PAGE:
How to Make the Most of a Weekend in Bergamo

A historic province with a proud tradition in music and architecture, Bergamo’s medieval sites, delicious local cuisine and stunning mountains make it a destination not to be missed.

What to do

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With historic sites in the Città Alta (upper town), the Alps right next door (perfect for skiing), excellent shopping outlets along Via XX Settembre and its own opera theatre, you’ll never be stuck for something to do in Bergamo.


The perfect way to kick off any trip to Bergamo is by taking the funicular up to the Città Alta where you can enjoy the ancient architecture, pretty churches and cobblestoned pavements of the older district.


Take in a show at the newly restored Donizetti opera theatre, or if you’re a sports fan head over to the Stadio Atleti Azzurri d'Italia where Serie A football team Atalanta play against Italy’s top clubs.


Stroll along the Venetian Walls for the best view of the Città Bassa, which is the lower, newer district of Bergamo, built in the 18th century and make sure to head over to Via XX Settembre which has the best shopping outlets in the city.


The first thing you’ll notice flying into Bergamo Airport is the stunning Italian Alps which surround the province. You’ll find a range of different ski resorts dotted throughout Bergamo with alpine skiing, snowboarding and ice-skating all on the agenda.


10 Best Things to do in Bergamo

How to get around

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Home to one of the country’s busiest airports, Bergamo is considered one of Italy’s main transport hub. With a variety of city buses and trains available, getting around this province is pretty easy.


Unlike Milan, Bergamo does not have a subway system, therefore its accessibility is a little bit more limited. The majority of public transport is served by bus and the major lines run every 10 minutes during the day.


Orio al Serio International Airport is Italy’s third busiest airport in terms of passenger traffic and it is an excellent and convenient gateway into the northern part of the country.


Buses in Bergamo run from the airport, down Città Bassa (Lower City) and up towards Città Alta (Upper City). There are also a range of coaches which will bring you from Orio al Serio airport directly to Milan Central Station, Bergamo Railway Station or to the funicular for €7.


The best way to travel from the Lower City (the newer district) towards the Upper City (older district) is by funicular. This is an ancient railway transportation system which will see you ascend high above the city.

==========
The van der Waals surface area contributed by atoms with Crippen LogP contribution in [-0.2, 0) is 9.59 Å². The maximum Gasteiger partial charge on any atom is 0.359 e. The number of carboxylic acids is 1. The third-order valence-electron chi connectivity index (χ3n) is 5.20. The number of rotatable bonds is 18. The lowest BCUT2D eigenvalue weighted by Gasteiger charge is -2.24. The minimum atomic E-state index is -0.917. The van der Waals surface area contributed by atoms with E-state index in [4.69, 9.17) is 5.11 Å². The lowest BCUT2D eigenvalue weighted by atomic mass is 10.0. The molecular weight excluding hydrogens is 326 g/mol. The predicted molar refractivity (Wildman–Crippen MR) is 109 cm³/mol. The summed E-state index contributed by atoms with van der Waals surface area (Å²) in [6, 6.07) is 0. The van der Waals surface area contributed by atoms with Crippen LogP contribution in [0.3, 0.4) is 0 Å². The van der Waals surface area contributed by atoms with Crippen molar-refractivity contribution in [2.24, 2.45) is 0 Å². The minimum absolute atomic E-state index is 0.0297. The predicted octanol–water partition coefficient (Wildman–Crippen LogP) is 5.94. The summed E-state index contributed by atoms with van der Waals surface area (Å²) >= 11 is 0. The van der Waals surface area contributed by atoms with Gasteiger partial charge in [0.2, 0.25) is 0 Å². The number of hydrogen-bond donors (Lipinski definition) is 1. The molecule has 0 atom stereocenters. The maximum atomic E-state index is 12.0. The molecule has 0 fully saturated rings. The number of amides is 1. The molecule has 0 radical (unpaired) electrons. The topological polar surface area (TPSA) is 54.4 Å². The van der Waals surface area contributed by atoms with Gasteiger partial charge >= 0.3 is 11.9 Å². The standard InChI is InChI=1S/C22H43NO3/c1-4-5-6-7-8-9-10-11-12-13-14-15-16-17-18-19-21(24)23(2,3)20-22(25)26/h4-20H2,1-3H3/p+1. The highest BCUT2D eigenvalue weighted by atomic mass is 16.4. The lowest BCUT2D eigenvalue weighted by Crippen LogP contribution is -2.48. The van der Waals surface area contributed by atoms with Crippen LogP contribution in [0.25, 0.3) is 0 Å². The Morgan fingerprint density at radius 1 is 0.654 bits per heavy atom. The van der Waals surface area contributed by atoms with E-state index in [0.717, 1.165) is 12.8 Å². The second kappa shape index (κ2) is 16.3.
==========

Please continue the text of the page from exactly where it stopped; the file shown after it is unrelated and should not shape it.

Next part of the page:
The funicular is always fun for new visitors and it’s a brilliant way to enjoy an incredible view of Bergamo’s landscape. A good tip: the best way to truly appreciate the Old Town’s excellent sites and rich history is by walking around its cobblestoned streets on foot.


While bus is the most popular form of transportation, you can also travel through Bergamo by train (there are transport hubs throughout the province) and by tram via the Bergamo–Albino tramway. Taxis are also an option, but they are a lot more expensive.


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Where to eat

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Bergamo has a delicious local cuisine, with pasta and polenta dishes featuring heavily on menus.  The following are some great places to sample traditional dishes.

Il Circolino: A truly unique lunch experience, this is a former prison which has been transformed into one of Bergamo’s most popular eating establishments. The food is wonderful, the atmosphere is warm and welcoming and the staff are helpful and friendly. P.S. Look up – the ceilings are covered in beautiful, ancient frescoes.


Al Vecchio Tagliere: A small, intimate restaurant located downtown which serves up delightful Italian, Mediterranean and vegetarian dishes perfect for dinner. It has a homely feel and you’re made feel welcome the minute you walk in the door. Al Vecchio Tagliere’s tortelli is a treat, plus it has a lovely, open courtyard which is perfect for dining outside during spring and summer.


Il Coccio: A busy, charming little spot perfect for a traditional Italian meal which won’t break the bank. Lunch will only set you back between €7 and €15, with fresh, tasty home cooked food on offer. Take-out is available and seating is limited due to Il Coccio’s small, cosy setting.

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